Is clear and concrete
Is vague and general
Is constructive and positive
Is destructive and negative
Comments on behaviour
Comments on personality
Is descriptive (formative)
Is evaluative (summative)
Of the 307 (198 females, 109 males) medical students enrolled in the second course of the second year, 150 were assigned to tutorial groups with even numbers (web-based group) and 157 to the tutorial groups with odd numbers (paper-based group). Since assessment of professional behaviour is mandatory, the participation rate was 100%. We will first present the results of the quantitative and qualitative analyses of the narrative feedback provided at the interim and final assessment of professional behaviour in the two groups. After that we present the results for the feasibility, acceptability and perceived usefulness of the two assessment instruments.
Analysis of the amount of feedback
The total number of comments per category of professional behaviour in the web-based and the paper-based group at the interim and final assessment
Number of comments [n (%)]
Dealing with work
Dealing with others
Dealing with oneself
Dealing with work
Dealing with others
Dealing with oneself
Analysis of the quality of the feedback
Number of correct and incorrect scores in the web-based and paper-based groups regarding the aggregated scores on the five feedback criteria for the categories of professional behaviour at the interim and final assessment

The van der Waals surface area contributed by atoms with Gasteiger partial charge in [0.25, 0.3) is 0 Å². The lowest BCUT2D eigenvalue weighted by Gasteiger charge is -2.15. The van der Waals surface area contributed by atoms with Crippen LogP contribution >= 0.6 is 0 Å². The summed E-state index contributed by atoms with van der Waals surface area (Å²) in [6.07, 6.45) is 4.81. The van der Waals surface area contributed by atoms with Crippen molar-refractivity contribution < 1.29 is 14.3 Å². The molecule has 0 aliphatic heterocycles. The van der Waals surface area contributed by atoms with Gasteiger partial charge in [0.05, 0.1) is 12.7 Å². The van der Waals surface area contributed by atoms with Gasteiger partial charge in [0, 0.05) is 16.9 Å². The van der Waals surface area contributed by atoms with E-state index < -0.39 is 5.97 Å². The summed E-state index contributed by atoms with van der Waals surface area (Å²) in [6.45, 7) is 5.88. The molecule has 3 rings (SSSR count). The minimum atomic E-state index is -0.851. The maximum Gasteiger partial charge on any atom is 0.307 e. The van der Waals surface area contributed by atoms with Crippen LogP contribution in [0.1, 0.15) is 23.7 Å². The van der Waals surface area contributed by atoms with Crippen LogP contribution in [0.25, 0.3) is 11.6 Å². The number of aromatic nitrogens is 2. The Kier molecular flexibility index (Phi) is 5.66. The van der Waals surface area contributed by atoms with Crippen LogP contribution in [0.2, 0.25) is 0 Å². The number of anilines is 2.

Dealing with work
Dealing with others
Dealing with oneself
Dealing with work
Dealing with others
Dealing with oneself
When statistical significance was corrected for sample size no difference in the aggregated scores on all five feedback categories was found. Several differences of potential practical significance pertaining to the five generally accepted feedback rules were however, found, all favouring paper-based assessment. The feedback in the web-based group pertaining to the categories ‘Dealing with others’ and ‘Dealing with oneself’ was for example more often unrelated to observed behaviour. However, in the view of the statistical ‘multiple comparisons’ problem, the statistical significance regarding the between-groups differences revealed by these individual analysis is questionable. Finally, the majority of comments relating to the category ‘Dealing with oneself’ consisted of descriptions of a student’s attendance to the neglect of other aspects of personal functioning.